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Source: gad

Do not intervene to speed up birth unless real risks involved, advises WHO

Women in labour are increasingly being subjected to unnecessary and unwelcome interventions such as caesarean sections, warns WHO

Medical staff and midwives should not intervene to speed up a woman’s labour unless there are real risks of complications, says the World Health Organisation (WHO), warning that too many are not having the experience of natural childbirth that they want.

New guidance from the WHO overturns decades of previous advice, which said that labour which progressed at a slower rate than 1cm of cervical dilation per hour in the first stage was risky. Women are often given the drug oxytocin to speed up labour and end up with epidurals because of the pain, followed by forceps or vacuum deliveries and in some cases a caesarean section.

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Source: gad

Undiagnosed adult ADHD could cost UK billions a year, report finds

Costs of the disorder in adults who are unable to work or hold down a full-time job are high, says thinktank

Attention deficit hyperactivity disorder, or ADHD, could be costing the UK billions of pounds a year, according to a new report that says awareness of the condition in adults in particular is very poor and many people go undiagnosed and untreated.

According to the thinktank Demos, ADHD is a major socio-economic burden. The costs to the nation of the disorder in adults who are unable to work or hold down a full-time job are high.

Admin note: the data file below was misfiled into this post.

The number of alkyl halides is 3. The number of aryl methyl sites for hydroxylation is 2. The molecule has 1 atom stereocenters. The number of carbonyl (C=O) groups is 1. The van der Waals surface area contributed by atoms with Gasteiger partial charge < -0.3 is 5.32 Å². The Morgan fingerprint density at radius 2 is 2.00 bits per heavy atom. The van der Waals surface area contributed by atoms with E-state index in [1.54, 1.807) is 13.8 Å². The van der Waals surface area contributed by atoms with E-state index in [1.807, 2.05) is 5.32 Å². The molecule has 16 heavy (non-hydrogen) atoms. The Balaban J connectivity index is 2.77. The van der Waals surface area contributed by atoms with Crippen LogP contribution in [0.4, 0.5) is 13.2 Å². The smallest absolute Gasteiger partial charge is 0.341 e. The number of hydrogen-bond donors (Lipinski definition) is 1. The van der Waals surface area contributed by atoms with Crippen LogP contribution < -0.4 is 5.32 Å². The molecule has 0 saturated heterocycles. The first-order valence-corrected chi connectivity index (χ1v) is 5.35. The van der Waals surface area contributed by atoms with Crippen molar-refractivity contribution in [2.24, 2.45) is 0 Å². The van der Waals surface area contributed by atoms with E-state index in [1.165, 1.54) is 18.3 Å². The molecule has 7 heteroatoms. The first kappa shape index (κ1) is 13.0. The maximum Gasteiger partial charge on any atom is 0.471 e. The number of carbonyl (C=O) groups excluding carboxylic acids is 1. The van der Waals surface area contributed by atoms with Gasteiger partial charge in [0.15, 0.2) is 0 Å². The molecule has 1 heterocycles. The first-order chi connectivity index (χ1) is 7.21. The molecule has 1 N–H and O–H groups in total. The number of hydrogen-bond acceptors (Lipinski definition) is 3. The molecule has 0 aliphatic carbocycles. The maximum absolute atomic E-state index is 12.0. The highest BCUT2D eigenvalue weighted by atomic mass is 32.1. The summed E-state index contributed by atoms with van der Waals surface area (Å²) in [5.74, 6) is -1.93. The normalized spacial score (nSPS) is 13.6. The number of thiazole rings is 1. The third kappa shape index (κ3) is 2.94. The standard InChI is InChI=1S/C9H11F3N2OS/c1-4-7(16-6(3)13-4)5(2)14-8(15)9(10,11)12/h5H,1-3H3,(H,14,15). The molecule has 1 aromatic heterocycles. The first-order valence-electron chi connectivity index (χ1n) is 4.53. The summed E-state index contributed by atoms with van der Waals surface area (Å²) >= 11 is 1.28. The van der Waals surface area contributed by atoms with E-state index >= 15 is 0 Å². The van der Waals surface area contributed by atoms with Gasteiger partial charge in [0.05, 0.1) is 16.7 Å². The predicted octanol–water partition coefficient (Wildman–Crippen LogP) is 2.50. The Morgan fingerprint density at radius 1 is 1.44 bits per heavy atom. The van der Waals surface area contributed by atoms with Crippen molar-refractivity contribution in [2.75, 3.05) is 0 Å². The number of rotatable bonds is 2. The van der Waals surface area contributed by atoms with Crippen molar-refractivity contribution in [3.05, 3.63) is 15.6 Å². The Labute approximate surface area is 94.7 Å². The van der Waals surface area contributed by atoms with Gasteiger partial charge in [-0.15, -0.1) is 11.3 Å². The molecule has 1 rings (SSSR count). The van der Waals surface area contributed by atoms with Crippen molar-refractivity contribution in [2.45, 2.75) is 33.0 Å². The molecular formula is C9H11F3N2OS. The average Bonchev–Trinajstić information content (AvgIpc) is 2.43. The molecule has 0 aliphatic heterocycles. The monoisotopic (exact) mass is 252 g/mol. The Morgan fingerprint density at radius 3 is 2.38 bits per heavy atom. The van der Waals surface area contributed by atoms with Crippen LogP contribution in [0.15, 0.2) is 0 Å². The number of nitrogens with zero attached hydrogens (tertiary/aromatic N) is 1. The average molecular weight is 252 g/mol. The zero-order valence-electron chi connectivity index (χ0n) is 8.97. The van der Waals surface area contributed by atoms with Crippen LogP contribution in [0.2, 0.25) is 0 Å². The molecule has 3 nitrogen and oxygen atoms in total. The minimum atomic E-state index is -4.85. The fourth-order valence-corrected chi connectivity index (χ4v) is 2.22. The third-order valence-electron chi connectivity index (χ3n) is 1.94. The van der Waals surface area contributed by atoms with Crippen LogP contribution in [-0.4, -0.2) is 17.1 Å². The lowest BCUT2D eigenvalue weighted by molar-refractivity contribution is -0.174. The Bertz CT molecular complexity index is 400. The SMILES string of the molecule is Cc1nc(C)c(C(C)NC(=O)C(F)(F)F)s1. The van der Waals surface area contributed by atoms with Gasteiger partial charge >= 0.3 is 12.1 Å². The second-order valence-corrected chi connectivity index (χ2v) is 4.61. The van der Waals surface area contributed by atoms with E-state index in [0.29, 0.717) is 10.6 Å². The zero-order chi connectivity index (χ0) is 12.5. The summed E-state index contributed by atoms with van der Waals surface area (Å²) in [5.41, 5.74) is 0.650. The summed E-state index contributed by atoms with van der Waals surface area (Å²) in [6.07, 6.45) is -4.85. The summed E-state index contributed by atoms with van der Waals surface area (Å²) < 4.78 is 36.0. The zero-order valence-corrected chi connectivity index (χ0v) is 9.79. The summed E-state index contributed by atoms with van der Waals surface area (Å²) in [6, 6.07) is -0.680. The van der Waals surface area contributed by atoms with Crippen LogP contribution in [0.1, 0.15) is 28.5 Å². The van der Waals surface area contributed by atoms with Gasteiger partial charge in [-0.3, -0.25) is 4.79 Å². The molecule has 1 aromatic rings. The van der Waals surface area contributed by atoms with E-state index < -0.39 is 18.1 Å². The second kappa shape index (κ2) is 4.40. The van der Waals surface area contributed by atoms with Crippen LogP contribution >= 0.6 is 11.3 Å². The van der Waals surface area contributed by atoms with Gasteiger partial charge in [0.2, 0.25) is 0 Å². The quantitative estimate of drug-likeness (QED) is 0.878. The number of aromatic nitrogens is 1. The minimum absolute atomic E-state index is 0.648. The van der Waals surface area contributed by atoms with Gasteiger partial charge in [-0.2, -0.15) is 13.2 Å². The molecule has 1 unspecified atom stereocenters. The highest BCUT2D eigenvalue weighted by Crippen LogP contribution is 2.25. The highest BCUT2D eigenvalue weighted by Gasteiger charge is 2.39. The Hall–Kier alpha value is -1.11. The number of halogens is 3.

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Source: gad

It's not just in the genes: the foods that can help and harm your brain

Our diet has a huge effect on our brain and our mental wellbeing, even protecting against dementia. So, what should be on the menu?

As a society, we are used to the idea that we feed our bodies, and that our diet shapes our waistlines. But many of us forget that the same diet also feeds our brains, and that the food we give our brains shapes our thoughts and actions. I invested many years formally studying neuroscience and neurology, and have spent many more years as a scientist in those fields. Back when I started, most of my time was spent with medical journals. But 15 years into my research, much of my time is spent with cookbooks.

These books are essential to contemporary brain science. The recipes become food, and that food shapes our brains just as surely as it builds our bodies. Day after day, the foods we eat are broken down into nutrients, taken into the bloodstream and carried up into the brain. Once there, they replenish depleted storage, activate cellular reactions and become the very fabric of our brains.

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Source: gad

How do I find time for my family?

Don’t attempt to have your mind on work and children at the same time, says Sharmadean Reid

When my son, Roman, was born, I was a stylist, and I’d take him to meetings in a sling, schedule my work around his naps, and just carry on. When he was tiny, this was pretty easy; as he got older, it became less so. So my first piece of advice is don’t attempt to have your mind on work and children at the same time: it soon gets tough.